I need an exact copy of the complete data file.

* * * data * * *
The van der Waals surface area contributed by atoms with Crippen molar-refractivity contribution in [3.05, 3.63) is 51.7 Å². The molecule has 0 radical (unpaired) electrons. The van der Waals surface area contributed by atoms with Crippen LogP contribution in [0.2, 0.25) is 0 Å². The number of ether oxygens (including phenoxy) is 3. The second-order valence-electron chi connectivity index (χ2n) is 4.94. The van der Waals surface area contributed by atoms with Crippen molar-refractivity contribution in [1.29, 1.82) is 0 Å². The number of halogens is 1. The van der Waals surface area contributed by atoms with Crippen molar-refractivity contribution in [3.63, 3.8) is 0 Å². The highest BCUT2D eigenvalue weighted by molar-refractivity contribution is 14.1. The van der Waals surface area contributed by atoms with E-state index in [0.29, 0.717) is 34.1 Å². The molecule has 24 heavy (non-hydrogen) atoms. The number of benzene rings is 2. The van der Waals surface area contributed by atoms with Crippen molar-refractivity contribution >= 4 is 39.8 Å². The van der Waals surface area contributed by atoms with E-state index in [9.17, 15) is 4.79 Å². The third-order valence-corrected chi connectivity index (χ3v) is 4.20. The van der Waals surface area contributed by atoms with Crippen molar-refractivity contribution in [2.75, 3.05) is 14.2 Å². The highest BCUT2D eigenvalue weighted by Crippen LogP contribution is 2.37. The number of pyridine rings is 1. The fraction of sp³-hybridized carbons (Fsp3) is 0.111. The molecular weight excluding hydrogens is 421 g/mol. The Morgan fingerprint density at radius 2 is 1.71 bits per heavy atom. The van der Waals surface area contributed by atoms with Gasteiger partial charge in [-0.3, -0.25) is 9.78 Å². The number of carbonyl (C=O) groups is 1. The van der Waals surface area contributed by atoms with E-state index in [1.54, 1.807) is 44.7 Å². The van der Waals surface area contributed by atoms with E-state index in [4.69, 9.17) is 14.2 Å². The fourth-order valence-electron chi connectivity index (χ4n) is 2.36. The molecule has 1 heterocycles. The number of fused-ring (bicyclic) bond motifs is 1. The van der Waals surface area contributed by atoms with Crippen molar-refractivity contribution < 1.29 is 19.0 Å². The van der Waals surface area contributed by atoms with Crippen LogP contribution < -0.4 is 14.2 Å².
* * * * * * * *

The van der Waals surface area contributed by atoms with Crippen molar-refractivity contribution in [3.05, 3.63) is 51.7 Å². The molecule has 0 radical (unpaired) electrons. The van der Waals surface area contributed by atoms with Crippen LogP contribution in [0.2, 0.25) is 0 Å². The number of ether oxygens (including phenoxy) is 3. The second-order valence-electron chi connectivity index (χ2n) is 4.94. The van der Waals surface area contributed by atoms with Crippen molar-refractivity contribution in [1.29, 1.82) is 0 Å². The number of halogens is 1. The van der Waals surface area contributed by atoms with Crippen molar-refractivity contribution in [3.63, 3.8) is 0 Å². The highest BCUT2D eigenvalue weighted by molar-refractivity contribution is 14.1. The van der Waals surface area contributed by atoms with E-state index in [0.29, 0.717) is 34.1 Å². The molecule has 24 heavy (non-hydrogen) atoms. The number of benzene rings is 2. The van der Waals surface area contributed by atoms with Crippen molar-refractivity contribution >= 4 is 39.8 Å². The van der Waals surface area contributed by atoms with E-state index in [9.17, 15) is 4.79 Å². The third-order valence-corrected chi connectivity index (χ3v) is 4.20. The van der Waals surface area contributed by atoms with Crippen molar-refractivity contribution in [2.75, 3.05) is 14.2 Å². The highest BCUT2D eigenvalue weighted by Crippen LogP contribution is 2.37. The number of pyridine rings is 1. The fraction of sp³-hybridized carbons (Fsp3) is 0.111. The molecular weight excluding hydrogens is 421 g/mol. The Morgan fingerprint density at radius 2 is 1.71 bits per heavy atom. The van der Waals surface area contributed by atoms with Gasteiger partial charge in [-0.3, -0.25) is 9.78 Å². The number of carbonyl (C=O) groups is 1. The van der Waals surface area contributed by atoms with E-state index in [1.54, 1.807) is 44.7 Å². The van der Waals surface area contributed by atoms with E-state index in [4.69, 9.17) is 14.2 Å². The fourth-order valence-electron chi connectivity index (χ4n) is 2.36. The molecule has 1 heterocycles. The number of fused-ring (bicyclic) bond motifs is 1. The van der Waals surface area contributed by atoms with Crippen molar-refractivity contribution < 1.29 is 19.0 Å². The van der Waals surface area contributed by atoms with Crippen LogP contribution < -0.4 is 14.2 Å².